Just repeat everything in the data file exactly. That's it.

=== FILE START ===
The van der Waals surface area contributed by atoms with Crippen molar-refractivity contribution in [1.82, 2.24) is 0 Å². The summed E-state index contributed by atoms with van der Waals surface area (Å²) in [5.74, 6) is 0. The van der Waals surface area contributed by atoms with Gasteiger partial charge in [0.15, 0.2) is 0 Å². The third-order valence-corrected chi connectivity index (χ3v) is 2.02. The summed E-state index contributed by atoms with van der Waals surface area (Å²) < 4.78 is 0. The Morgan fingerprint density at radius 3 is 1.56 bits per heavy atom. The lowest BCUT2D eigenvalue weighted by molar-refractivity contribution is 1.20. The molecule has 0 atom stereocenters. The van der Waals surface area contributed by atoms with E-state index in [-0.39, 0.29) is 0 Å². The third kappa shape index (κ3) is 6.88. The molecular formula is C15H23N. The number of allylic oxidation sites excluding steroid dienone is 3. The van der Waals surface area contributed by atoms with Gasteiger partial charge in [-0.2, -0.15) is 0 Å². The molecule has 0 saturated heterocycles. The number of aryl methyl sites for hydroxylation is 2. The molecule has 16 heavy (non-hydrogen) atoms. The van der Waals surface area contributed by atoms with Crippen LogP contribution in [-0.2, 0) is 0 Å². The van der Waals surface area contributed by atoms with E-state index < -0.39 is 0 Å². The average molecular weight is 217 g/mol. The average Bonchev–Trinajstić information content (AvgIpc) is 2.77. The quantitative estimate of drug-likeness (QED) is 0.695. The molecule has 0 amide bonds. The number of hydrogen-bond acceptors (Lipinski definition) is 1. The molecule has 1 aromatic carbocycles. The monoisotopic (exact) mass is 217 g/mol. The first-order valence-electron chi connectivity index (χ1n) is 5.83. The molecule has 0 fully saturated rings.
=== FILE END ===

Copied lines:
The van der Waals surface area contributed by atoms with Crippen molar-refractivity contribution in [1.82, 2.24) is 0 Å². The summed E-state index contributed by atoms with van der Waals surface area (Å²) in [5.74, 6) is 0. The van der Waals surface area contributed by atoms with Gasteiger partial charge in [0.15, 0.2) is 0 Å². The third-order valence-corrected chi connectivity index (χ3v) is 2.02. The summed E-state index contributed by atoms with van der Waals surface area (Å²) < 4.78 is 0. The Morgan fingerprint density at radius 3 is 1.56 bits per heavy atom. The lowest BCUT2D eigenvalue weighted by molar-refractivity contribution is 1.20. The molecule has 0 atom stereocenters. The van der Waals surface area contributed by atoms with E-state index in [-0.39, 0.29) is 0 Å². The third kappa shape index (κ3) is 6.88. The molecular formula is C15H23N. The number of allylic oxidation sites excluding steroid dienone is 3. The van der Waals surface area contributed by atoms with Gasteiger partial charge in [-0.2, -0.15) is 0 Å². The molecule has 0 saturated heterocycles. The number of aryl methyl sites for hydroxylation is 2. The molecule has 16 heavy (non-hydrogen) atoms. The van der Waals surface area contributed by atoms with Crippen LogP contribution in [-0.2, 0) is 0 Å². The van der Waals surface area contributed by atoms with E-state index < -0.39 is 0 Å². The average molecular weight is 217 g/mol. The average Bonchev–Trinajstić information content (AvgIpc) is 2.77. The quantitative estimate of drug-likeness (QED) is 0.695. The molecule has 0 amide bonds. The number of hydrogen-bond acceptors (Lipinski definition) is 1. The molecule has 1 aromatic carbocycles. The monoisotopic (exact) mass is 217 g/mol. The first-order valence-electron chi connectivity index (χ1n) is 5.83. The molecule has 0 fully saturated rings.